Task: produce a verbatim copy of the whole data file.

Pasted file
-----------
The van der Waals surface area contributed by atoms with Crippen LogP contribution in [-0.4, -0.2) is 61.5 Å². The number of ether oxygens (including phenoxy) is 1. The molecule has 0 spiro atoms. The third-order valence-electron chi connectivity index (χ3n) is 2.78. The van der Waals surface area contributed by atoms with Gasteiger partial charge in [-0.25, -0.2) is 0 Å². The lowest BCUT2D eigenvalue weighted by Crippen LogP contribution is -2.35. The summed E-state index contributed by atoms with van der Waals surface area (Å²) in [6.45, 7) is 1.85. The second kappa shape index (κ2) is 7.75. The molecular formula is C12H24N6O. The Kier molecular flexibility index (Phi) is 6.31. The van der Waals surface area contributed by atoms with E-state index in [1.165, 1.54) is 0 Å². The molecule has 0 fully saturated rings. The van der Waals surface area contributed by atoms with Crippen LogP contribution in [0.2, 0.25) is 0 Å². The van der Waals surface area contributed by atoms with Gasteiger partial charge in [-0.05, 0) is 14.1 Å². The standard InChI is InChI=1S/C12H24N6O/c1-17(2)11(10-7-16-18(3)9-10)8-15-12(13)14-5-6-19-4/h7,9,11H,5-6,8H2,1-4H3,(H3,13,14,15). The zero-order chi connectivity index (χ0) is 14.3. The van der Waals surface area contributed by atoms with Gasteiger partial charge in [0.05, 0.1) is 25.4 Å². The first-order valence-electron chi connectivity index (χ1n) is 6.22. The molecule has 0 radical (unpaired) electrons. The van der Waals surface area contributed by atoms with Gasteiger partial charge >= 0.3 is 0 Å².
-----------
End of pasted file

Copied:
The van der Waals surface area contributed by atoms with Crippen LogP contribution in [-0.4, -0.2) is 61.5 Å². The number of ether oxygens (including phenoxy) is 1. The molecule has 0 spiro atoms. The third-order valence-electron chi connectivity index (χ3n) is 2.78. The van der Waals surface area contributed by atoms with Gasteiger partial charge in [-0.25, -0.2) is 0 Å². The lowest BCUT2D eigenvalue weighted by Crippen LogP contribution is -2.35. The summed E-state index contributed by atoms with van der Waals surface area (Å²) in [6.45, 7) is 1.85. The second kappa shape index (κ2) is 7.75. The molecular formula is C12H24N6O. The Kier molecular flexibility index (Phi) is 6.31. The van der Waals surface area contributed by atoms with E-state index in [1.165, 1.54) is 0 Å². The molecule has 0 fully saturated rings. The van der Waals surface area contributed by atoms with Crippen LogP contribution in [0.2, 0.25) is 0 Å². The van der Waals surface area contributed by atoms with Gasteiger partial charge in [-0.05, 0) is 14.1 Å². The standard InChI is InChI=1S/C12H24N6O/c1-17(2)11(10-7-16-18(3)9-10)8-15-12(13)14-5-6-19-4/h7,9,11H,5-6,8H2,1-4H3,(H3,13,14,15). The zero-order chi connectivity index (χ0) is 14.3. The van der Waals surface area contributed by atoms with Gasteiger partial charge in [0.05, 0.1) is 25.4 Å². The first-order valence-electron chi connectivity index (χ1n) is 6.22. The molecule has 0 radical (unpaired) electrons. The van der Waals surface area contributed by atoms with Gasteiger partial charge >= 0.3 is 0 Å².